Even if he loses every single game he coaches for the Knicks from here to eternity, Tom Thibodeau should never be allowed to pay for another meal, or cold drink, or tank of gas anywhere in the tri-state area. He has already done enough for a beaten-down city and fan base to earn a full scholarship for the rest of his life.
Without Thibodeau, the Knicks would have never reached the playoffs. They would have never hosted a first-round series, or created a community experience in the Garden on Sunday night that uplifted New York and transcended the game by a few country miles. The man has had a dream season in Year 1 of his dream job.
But … and you knew that “but” was coming … Thibodeau did not honor a head coach’s chief responsibility in Game 1 against the Hawks — namely, to put his or her team in the best position to win. He didn’t lose Game 1. He just didn’t do everything he could to win it.
For starters, there’s the starter, Elfrid Payton, who should no longer be starting, as my colleague Mike Vaccaro eloquently explained last week, in the rare newspaper column that was surely met with 100 percent fan-base approval. Payton all but engraved an invitation for his coach to bench him for Game 2 after he drifted aimlessly across eight Game 1 minutes, looking as lost in his first career playoff game as a first-time tourist stumbling around Times Square.
Of course, it’s not just about one best-of-seven game, but about the way Payton has played over the last five weeks. Including Sunday night, the point guard has failed to score in double figures in 16 of his last 17 games, shooting 35-for-103 from the floor. His plus/minus over his last eight games is -56. If Thibodeau is going to pull Payton 4:15 into the first quarter, and 3:46 into the third quarter, without reinserting him into either half, then he is conceding that he made a mistake starting him in the first place.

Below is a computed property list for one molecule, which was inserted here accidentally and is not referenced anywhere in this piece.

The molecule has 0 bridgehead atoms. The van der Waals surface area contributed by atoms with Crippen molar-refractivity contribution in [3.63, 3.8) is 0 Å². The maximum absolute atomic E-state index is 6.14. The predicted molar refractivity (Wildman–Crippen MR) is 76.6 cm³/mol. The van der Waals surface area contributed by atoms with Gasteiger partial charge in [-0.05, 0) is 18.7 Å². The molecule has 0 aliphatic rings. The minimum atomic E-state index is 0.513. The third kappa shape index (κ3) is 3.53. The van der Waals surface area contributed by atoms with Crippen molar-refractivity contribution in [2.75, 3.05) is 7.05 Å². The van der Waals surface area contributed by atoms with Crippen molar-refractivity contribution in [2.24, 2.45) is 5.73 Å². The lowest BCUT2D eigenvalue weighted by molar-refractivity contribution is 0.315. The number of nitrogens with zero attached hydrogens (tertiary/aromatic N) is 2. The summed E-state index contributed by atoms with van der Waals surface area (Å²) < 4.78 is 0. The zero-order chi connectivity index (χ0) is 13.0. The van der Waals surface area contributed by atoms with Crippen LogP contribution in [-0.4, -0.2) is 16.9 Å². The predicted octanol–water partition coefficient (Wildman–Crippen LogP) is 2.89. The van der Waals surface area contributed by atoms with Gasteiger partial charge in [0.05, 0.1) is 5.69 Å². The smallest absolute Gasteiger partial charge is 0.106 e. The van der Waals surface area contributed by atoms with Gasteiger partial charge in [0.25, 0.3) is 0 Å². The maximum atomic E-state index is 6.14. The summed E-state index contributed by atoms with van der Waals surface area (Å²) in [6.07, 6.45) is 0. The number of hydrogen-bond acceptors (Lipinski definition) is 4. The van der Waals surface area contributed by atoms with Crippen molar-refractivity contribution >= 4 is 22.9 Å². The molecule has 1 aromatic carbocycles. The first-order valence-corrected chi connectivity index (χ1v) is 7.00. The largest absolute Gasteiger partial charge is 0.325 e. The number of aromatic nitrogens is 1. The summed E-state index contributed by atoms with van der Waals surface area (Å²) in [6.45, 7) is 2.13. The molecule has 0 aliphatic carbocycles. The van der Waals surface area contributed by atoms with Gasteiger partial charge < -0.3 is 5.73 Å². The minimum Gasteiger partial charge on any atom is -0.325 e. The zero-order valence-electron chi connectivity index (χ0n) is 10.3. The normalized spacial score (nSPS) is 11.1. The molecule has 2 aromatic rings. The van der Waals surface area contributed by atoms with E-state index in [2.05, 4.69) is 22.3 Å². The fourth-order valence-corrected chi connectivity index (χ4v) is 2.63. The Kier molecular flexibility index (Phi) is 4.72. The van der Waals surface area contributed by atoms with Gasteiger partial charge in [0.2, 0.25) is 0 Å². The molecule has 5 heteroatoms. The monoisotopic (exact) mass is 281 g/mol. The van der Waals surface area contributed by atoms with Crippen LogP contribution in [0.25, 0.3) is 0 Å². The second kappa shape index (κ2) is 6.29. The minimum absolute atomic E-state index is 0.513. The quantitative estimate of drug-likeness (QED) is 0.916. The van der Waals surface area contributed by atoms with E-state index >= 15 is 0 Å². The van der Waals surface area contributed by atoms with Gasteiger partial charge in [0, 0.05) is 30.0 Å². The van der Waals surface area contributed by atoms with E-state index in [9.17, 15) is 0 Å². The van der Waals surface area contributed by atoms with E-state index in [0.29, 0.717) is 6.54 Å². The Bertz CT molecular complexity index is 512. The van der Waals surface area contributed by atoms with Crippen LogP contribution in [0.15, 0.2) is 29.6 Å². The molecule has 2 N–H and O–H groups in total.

Thibs wouldn’t confirm the obvious Monday in his Zoom conference call with reporters, dodging a direct answer to the question of whether Frank Ntilikina or someone else will open at the point Wednesday night. He defaulted to coach-speak bunk about putting the best players on the floor and having confidence in everyone on his roster. In the postseason, Thibodeau knows you can only have confidence in the players who inspire it. His loyalty to Payton is odd because he has already proved he would bench his mother if it meant slightly improving his odds of victory. Remember, he effectively ran off Austin Rivers, the son of Doc Rivers, Thibs’ longtime friend and former boss with the champion Celtics of 2008.
Chances are, Thibodeau will realize that he has to make a lineup change after Payton basically disqualified himself from Game 2. No, that doesn’t change what happened in Game 1, when Trae Young smoked everyone the Knicks put on him, shredding the Thibs game plan to the tune of 32 points and 10 assists. When an ice-cold Ntilikina was thrown out there to shut down Young in the final seconds, the Knicks didn’t have a prayer of keeping it a tied game.
They did have a shot at forcing overtime, however, if they could execute a play within nine-tenths of a second. Thibodeau called for Alec Burks, who was absolutely on fire, to throw the ball to Randle, who was absolutely not on fire. If Randle had made the clean catch and sank a buzzer-beating turnaround, we’d all be saying and writing wonderful things about the Thibs-Randle dynamic, about how the coach trusted his franchise player in the biggest moment, even on a night when that franchise player missed 17 of 23 shots.
But that didn’t happen. And when things don’t happen in New York, people get hit, and tough questions get asked. Questions like, Why was Burks removed as an option on that final play, as the inbound passer, when he had scored 27 points in 26 minutes, and 18 of those points in the fourth quarter?
All across the board, the Knicks need to make adjustments before they see the Hawks again. Randle has to be Randle. Reggie Bullock needs to shoot the ball like he did in the regular season. RJ Barrett has to make that steal he whiffed on before Bogdan Bogdanovic’s game-tying 3.
“We have to make some corrections and be ready for Game 2,” Thibodeau said.
A lot of guys need to be better for the Knicks on Wednesday night. Including their great head coach.
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